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Five of the best steak sauces

Five of the best steak sauces

by Great British Chefs 09 November 2016

There are few things in the world that make a nice thick piece of perfectly cooked steak taste better, but a good sauce can really make the flavours sing. Here are five that are easy to make at home.

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Purists will tell you that if a steak is good quality you should eat it on its own with nothing more than salt and pepper – but they must have had some poorly made sauces in the past. Drowning a beautiful piece of beef in a subpar sauce is never going to end well, but if you make your own from scratch and ensure you don’t overwhelm the steak’s flavour, you can make a dish that’s much tastier than the sum of its parts.

There are dozens of different sauces served with steak all over the world, from rich hollandaise to smoky mole-inspired Mexican chilli sauces. Here are five that have stood the test of time and, when made properly, will transform an already delicious piece of meat into something to write home about.

1. Peppercorn sauce

A bad peppercorn sauce can be harsh and completely overpowering, which might be why it’s not as commonly found in restaurants as it once was. But when done right it is a perfect match for the rich, umami flavours of beef. Traditionally it’s served with fillet steak, but will work with any cut you fancy.

The sauce itself is essentially peppercorns cooked in double cream until thickened, but a truly great peppercorn sauce will be cooked in the same pan the steaks were with softened shallots, deglazed with cognac or brandy and a variety of different crushed peppercorns (black, white, pink and green). The cream shouldn’t be brought to the boil but left to cook long enough so the peppercorns soften and mellow in flavour. Pour it over the steak just before serving.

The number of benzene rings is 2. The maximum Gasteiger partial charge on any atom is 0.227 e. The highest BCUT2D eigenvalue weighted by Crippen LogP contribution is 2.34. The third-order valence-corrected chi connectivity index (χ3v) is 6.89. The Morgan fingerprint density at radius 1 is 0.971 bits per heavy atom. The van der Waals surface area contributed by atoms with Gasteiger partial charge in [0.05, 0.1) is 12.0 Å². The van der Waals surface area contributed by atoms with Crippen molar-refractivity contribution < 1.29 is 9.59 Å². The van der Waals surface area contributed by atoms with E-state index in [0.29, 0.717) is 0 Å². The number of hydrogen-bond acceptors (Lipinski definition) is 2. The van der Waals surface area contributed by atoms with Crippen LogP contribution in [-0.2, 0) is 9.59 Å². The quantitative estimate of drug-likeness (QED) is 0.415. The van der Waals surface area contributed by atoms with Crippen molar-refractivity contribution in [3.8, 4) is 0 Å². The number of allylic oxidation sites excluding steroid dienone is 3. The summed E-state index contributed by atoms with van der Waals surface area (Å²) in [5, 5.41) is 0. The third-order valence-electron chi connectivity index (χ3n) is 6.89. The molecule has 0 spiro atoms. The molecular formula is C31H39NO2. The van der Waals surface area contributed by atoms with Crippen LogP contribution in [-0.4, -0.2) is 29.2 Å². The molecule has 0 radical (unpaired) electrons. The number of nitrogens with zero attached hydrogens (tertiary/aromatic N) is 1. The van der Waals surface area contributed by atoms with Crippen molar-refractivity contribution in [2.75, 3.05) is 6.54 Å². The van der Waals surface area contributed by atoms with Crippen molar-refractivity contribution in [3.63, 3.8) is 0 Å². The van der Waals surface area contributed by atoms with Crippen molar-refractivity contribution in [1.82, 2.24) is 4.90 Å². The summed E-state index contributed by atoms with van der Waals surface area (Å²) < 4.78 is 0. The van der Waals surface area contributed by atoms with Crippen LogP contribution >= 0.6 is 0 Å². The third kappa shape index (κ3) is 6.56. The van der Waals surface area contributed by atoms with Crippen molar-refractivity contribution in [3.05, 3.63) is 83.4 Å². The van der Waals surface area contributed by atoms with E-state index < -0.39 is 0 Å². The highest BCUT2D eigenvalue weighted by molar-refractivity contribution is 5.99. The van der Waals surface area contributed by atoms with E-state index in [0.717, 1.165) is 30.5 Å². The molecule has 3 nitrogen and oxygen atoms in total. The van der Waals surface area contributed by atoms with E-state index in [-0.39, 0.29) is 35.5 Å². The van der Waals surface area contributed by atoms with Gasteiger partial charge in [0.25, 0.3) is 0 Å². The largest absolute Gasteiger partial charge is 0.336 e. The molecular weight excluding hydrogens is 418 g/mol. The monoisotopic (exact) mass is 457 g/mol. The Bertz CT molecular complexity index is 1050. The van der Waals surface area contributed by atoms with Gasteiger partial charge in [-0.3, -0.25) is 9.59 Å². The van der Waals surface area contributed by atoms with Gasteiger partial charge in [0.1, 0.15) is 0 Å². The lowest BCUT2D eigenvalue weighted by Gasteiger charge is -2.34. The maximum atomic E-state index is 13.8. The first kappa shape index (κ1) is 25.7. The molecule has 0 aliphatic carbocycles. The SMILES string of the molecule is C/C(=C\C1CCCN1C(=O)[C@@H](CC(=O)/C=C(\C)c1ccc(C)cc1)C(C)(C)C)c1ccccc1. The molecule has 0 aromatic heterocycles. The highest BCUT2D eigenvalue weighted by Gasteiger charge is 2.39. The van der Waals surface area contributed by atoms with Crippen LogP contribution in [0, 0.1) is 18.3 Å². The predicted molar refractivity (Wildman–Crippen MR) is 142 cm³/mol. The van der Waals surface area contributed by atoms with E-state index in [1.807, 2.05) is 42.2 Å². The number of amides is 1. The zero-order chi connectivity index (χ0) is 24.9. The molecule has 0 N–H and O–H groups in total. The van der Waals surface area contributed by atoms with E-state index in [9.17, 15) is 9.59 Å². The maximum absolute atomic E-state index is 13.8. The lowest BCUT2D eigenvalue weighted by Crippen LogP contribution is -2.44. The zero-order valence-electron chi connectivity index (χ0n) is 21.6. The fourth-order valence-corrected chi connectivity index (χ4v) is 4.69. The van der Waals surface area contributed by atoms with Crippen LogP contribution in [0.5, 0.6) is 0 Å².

2. Béarnaise sauce

Think of béarnaise as hollandaise sauce’s bolder, more sophisticated brother. Whisked up egg yolks are given volume with melted butter and a tarragon-infused wine and vinegar reduction, which cuts through the richness perfectly. It might be a bit trickier to make than peppercorn, but it’s well worth the effort. And if you’re serving chips on the side, just try and resist dipping them in a pot of béarnaise.

3. Diane sauce

Diane

If you like the idea of a rich, creamy sauce but aren’t too keen on the fieriness of peppercorns, the soothing flavours of (now very retro) Diane are bound to be more your thing. Following the same cooking method, onion, garlic and sliced mushrooms are fried in butter (again, in the same pan used to cook the steak) before a splash of brandy, Worcestershire sauce and Dijon mustard are added. Double cream is poured in and cooked until thick, and it’s usually served spooned over the meat. Think of it as a deconstructed beef stroganoff.

4. Chimichurri sauce

Chimichurri
 

It’s amazing when something so simple can taste just as good as the most complex and meticulously prepared thing in the world. Chimichurri is a prime example; a sauce so simple it isn’t even cooked. Hailing from Argentina – a country famous for its steak – it is nothing more than a combination of finely chopped parsley, garlic, oregano, wine vinegar and olive oil, acting like a sort of dressing for the beef. It’s used as a condiment for everything, and each family has their own recipe that they swear is the best in the world. However, the universally recognised recipe combines two bunches of parsley, a sprig or two of thyme, four finely chopped garlic cloves, a tablespoon of red pepper flakes, 175ml of white wine vinegar and 500ml olive oil. Chop everything up, let it rest for an hour in the liquid, season to taste and pass it around the table in a big bowl with a spoon, piling it on top of any cut of beef for a very zingy, flavourful sauce.

5. Salsa verde

In the same vein as chimichurri, salsa verde is an uncooked sauce that’s served with anything from fish to pork. It goes very well with steak, however, thanks to the complementing umami flavour and contrasting vinegar and mustard. Any combination of basil, mint, parsley or tarragon can be used while garlic, capers and Dijon mustard each lend their powerful flavour to the base of olive oil and red wine vinegar. Some salsa verdes also include chopped gherkins and anchovies for an extra sweet, sour and savoury kick, or replace the herbs with leaves like rocket or watercress.

 
 
 
 

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